As to Complainant’s contention that Tishler-Blue chose to register the disputed domain name under the registrant, Sacred Dogs Entertainment, and that Sacred Dogs Entertainment is not commonly known as <>, this is not proof of no rights to or legitimate interests in the disputed domain name.  “A person or entity may legitimately register and use many domain names that are different from corporate or trade names.  Thus, while registration of a domain name that mimics one’s corporate or trade name may provide proof of legitimacy, Policy Section 4(c)(ii), the inverse is not also true; the absence of a corporate or trade name from which a domain name was derived does not render the registration and use illegitimate.” See CSR Tech. Corp. v. CondeNet Inc., FA 93547 (Nat. Arb. Forum Mar. 28, 2000).


What can be determined from the pleadings and inferences that can be made from the scant evidence presented is that Respondent, a member of The Runaways musical group which has been defunct for many years, produced a documentary film about the group, with the cooperation of some members of the group, which Respondent desired to market.  Respondent registered the domain name on November 5, 2001, years prior to the issuance of any trademark registration of THE RUNAWAYS mark.  In 2004, Respondent began to market the documentary film on the <> website.

Under the Policy, a party who before any notice to the party of the dispute, uses a domain name in connection with a bona fide offering of goods or services demonstrates rights to and legitimate interests in the domain name.  The marketing of the documentary film appears to be a bona fide offering of goods. Complainant makes no claim to rights or ownership of the documentary film.  No contention is made in the pleadings to suggest that any dispute became apparent until the year 2007. 


The Panel has examined the website at <>.  The site clicks through to another website that markets nothing other than goods associated with the documentary film.  The Panel finds that Respondent should prevail under Policy, Paragraph 4(c)(i).


Tishler-Blue contends that she has been commonly known as a member of The Runaways musical group.  Whether this alone should permit Respondent to prevail under Policy, Paragraph 4(c)(ii), need not be reached, but may lend some support to Respondent’s claim to rights and legitimate interests.


Respondent prevails under Policy, Paragraph 4(a)(ii).


Registration and Use in Bad Faith


Complainant must prove the disputed domain name was registered in bad faith. See Policy, Paragraph 4(a)(iii).  Respondent registered the domain name in 2001, years before the issuance of a registered trademark to Complainant.  Respondent’s undisputed representations that Respondent believed the domain name registration was proper since the registrant was a member of The Runaways musical group and was registered with authorization and for the benefit of a number of members of the group, does not seem to amount to the type of bad faith proscribed under the Policy. Compare Societe des Produits Nestle S.A. v. Pro Fiducia Treuhand, D2001-0916 (WIPO Oct. 12, 2001).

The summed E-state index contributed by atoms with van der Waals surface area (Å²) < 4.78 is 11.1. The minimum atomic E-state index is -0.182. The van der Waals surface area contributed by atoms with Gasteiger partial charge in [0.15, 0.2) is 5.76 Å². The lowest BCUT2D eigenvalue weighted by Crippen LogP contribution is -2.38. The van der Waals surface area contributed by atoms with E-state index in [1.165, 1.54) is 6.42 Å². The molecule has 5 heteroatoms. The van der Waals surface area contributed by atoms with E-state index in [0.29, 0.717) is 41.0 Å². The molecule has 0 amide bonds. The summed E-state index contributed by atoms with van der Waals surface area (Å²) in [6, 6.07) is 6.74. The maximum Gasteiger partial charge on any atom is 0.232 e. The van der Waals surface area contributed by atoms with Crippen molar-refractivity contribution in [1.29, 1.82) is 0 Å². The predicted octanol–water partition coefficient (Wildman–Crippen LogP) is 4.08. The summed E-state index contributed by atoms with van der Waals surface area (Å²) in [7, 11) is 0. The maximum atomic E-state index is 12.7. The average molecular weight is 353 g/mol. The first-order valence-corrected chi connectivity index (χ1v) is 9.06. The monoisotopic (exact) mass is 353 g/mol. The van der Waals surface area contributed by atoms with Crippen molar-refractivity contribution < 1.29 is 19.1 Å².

Mere assertions of bad faith are insufficient to establish Policy, Paragraph 4(a)(iii). See Starwood Hotels & Resorts Worldwide, Inc. v. Samjo CellTech Ltd., FA 406512 (Nat. Arb. Forum Mar. 9, 2005).  See also Ode v. Intership Ltd., D2001-0074 (WIPO May 1, 2001) and Nat’l Radio Sales, Inc. v. Internet Domain Names, Inc., D2000-0174 (WIPO May 26, 2000).


“In its simplest form, The Uniform Dispute Resolution Policy applies only to bad faith/abusive domain name registrations (cybersquatting) and provides an efficient alternative mechanism to resolve such disputes.  It is not the vehicle to resolve trade or service marks disputes and does not preclude the parties’ ability to litigate such disputes in a court of law.  The decision in this proceeding is based solely on the Rules and Policy previously set forth to which the parties contractually agreed to submit themselves and does not purport to decide the issue of service mark infringement.”  See Taylor Corp. v. TechniCard, FA 94308 (Nat. Arb. Forum Apr. 17, 2000).


Respondent prevails under Policy, Paragraph 4(a)(iii).



Having failed to establish all three elements required under the ICANN Policy, the Panel concludes that relief shall be DENIED.





Tyrus R. Atkinson, Jr., Panelist
Dated:  January 11, 2008